Doug Ross, 31, wakes every morning to a screen full of notifications.
He receives updates from news apps, chats from coworkers and emails from East Coast clients, all beckoning to be answered before the workday even starts. Working during the day as a consultant for the software company Adobe, the alerts pour in on a near-constant basis. He usually answers within seconds.
“I never have it away from my person,” said Ross, a Sacramento, Calif., resident, about his phone. “That gives me anxiety. It bothers me, because I know what is going to be on the phone when I get back to it, or what I’m going to miss.”
Many people find the constant dings, rings, buzzes and beeps that come from their computers and cell phones impossible to ignore. Experts say it’s a sign of our dependency on technology, which validates and entertains us while also cutting into our productivity and altering our attention span for the worse.
When a cellphone, laptop computer or smartwatch makes a noise, it produces mental and physical reactions in people, said Larry Rosen, a psychology professor emeritus at California State University, Dominguez Hills, and author of “The Distracted Mind: Ancient Brains in a High-Tech World.” Their heart rates increase. Their skin tingles. They grow increasingly antsy with every minute they don’t look at the screen.
“We’ve trained ourselves, almost like Pavlov’s dogs, to figuratively salivate over what that vibration might mean,” Rosen said. “If you don’t address the vibrating phone or the beeping text, the signals in your brain that cause anxiety are going to continue to dominate, and you’re going to continue feeling uncomfortable until you take care of them.”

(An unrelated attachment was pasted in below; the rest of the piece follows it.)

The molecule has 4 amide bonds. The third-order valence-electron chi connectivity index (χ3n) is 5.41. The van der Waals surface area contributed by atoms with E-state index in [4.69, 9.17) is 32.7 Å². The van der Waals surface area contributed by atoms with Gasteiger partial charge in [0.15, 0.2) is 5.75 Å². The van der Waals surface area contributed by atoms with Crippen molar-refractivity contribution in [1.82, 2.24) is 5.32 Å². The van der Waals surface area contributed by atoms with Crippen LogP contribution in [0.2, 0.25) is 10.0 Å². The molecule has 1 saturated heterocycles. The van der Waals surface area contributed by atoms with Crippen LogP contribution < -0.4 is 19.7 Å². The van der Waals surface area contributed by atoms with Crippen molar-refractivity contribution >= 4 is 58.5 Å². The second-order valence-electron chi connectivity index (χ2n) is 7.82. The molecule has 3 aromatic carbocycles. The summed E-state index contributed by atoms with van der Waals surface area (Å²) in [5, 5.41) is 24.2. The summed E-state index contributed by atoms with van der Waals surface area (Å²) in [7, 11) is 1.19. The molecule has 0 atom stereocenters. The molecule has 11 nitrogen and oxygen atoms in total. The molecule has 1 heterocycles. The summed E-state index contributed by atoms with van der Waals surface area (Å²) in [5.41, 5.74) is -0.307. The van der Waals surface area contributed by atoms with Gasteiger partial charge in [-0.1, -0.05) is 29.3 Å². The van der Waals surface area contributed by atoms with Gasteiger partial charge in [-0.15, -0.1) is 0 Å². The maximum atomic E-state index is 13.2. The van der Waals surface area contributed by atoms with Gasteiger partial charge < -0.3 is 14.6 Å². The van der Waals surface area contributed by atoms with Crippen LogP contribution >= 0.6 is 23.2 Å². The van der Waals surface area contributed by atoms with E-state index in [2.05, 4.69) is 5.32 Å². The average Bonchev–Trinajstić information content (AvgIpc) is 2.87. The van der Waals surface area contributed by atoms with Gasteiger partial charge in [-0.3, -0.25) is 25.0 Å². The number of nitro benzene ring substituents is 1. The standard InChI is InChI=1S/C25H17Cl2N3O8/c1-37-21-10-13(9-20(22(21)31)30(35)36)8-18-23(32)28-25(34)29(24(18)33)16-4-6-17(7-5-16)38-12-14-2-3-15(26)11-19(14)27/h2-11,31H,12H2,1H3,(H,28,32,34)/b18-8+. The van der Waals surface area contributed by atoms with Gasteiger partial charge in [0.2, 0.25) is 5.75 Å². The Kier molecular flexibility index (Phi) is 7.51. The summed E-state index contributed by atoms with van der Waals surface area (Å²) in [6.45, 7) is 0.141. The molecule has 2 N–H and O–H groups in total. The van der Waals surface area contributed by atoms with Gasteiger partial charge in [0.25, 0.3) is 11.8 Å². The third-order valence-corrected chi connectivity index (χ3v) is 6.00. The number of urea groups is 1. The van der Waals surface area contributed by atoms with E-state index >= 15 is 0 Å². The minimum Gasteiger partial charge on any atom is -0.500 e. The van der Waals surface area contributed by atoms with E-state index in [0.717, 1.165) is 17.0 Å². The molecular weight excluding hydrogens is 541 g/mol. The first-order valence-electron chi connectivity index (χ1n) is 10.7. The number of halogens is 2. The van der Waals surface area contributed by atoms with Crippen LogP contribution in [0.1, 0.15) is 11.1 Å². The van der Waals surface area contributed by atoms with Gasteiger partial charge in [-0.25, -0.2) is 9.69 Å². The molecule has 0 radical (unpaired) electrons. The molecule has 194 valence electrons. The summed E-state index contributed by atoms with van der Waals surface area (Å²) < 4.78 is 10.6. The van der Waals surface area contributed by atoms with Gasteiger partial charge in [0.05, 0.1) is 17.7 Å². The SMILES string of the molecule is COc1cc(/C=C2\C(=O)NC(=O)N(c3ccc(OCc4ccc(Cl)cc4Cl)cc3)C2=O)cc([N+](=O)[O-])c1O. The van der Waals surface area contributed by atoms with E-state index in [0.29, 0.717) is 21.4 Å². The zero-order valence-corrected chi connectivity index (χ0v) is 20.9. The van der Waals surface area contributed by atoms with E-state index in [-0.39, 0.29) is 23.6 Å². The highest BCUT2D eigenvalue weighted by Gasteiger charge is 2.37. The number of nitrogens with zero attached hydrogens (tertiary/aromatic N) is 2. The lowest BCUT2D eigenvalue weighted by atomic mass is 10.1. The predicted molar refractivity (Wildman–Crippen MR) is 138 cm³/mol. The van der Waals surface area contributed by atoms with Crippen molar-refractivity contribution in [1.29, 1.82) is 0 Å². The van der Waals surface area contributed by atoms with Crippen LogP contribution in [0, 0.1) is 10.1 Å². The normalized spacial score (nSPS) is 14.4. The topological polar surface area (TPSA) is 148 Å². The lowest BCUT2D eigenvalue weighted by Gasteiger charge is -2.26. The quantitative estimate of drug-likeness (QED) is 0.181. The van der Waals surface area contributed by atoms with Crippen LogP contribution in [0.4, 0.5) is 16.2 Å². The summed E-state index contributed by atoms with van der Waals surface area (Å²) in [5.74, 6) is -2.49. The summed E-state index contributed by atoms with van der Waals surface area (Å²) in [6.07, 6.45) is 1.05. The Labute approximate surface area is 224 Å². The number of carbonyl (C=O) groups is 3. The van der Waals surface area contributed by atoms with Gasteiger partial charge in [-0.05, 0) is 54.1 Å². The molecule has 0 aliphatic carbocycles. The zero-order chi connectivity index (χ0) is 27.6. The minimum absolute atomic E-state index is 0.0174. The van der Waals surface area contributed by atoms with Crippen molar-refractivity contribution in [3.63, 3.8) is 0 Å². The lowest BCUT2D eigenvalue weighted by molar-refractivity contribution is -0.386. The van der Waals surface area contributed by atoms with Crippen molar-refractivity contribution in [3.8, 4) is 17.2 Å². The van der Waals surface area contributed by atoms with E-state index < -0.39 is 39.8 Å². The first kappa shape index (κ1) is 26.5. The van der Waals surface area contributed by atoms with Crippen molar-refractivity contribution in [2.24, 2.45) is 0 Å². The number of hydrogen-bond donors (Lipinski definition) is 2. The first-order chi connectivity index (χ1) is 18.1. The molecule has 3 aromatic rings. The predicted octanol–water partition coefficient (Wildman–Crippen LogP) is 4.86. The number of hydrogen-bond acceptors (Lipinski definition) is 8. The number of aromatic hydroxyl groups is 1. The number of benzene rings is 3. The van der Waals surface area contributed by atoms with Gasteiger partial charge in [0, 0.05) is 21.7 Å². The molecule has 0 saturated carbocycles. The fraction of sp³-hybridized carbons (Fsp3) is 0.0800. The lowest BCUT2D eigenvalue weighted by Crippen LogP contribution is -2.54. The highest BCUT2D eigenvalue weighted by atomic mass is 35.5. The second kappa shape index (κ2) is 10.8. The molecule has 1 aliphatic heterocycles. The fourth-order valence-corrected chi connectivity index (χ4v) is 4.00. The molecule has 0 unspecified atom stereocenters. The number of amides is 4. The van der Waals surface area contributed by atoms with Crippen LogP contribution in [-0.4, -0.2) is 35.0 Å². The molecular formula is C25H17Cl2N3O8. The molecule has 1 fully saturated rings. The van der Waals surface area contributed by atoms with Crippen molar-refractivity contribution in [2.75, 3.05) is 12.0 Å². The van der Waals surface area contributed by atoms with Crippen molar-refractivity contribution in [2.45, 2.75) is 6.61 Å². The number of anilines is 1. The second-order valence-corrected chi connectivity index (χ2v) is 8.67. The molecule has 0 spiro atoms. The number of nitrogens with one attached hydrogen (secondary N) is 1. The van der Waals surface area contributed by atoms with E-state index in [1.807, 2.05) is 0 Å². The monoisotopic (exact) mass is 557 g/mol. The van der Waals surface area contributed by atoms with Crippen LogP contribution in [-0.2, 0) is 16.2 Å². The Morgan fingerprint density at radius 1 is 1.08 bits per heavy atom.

The reaction is so ingrained that it kicks in even without a prompt, Rosen said. The average person checks their cell phone about 60 times per day, or nearly four times each waking hour, whether they hear a sound or not, according to one of his recent studies. That adds up to a total of 220 minutes per day.
“Almost exactly half of the check-ins have no alerts or notifications,” he said. “It’s your brain telling you to check in. It’s your brain telling you ‘I don’t know if anyone new is following me.’ ”
Sometimes, people even hear “phantom rings,” where they think their phone is going off but it isn’t, said David Laramie, a Beverly Hills psychologist who coined the term “ringxiety.”
Laramie said the mind is always anticipating alerts and people often imagine them to fill a void.
Ross said he sometimes feels a buzzing in his right pocket when he knows his phone is in his left.
“It’s definitely a real thing,” he said of the phantom rings.
The reasons for the obsession are manifold, experts said. When people could only communicate by land line, messages appeared on answering machines, with no expectation for a prompt response. Now, a cell phone is a constant companion that takes in thousands of emails as well as updates from social…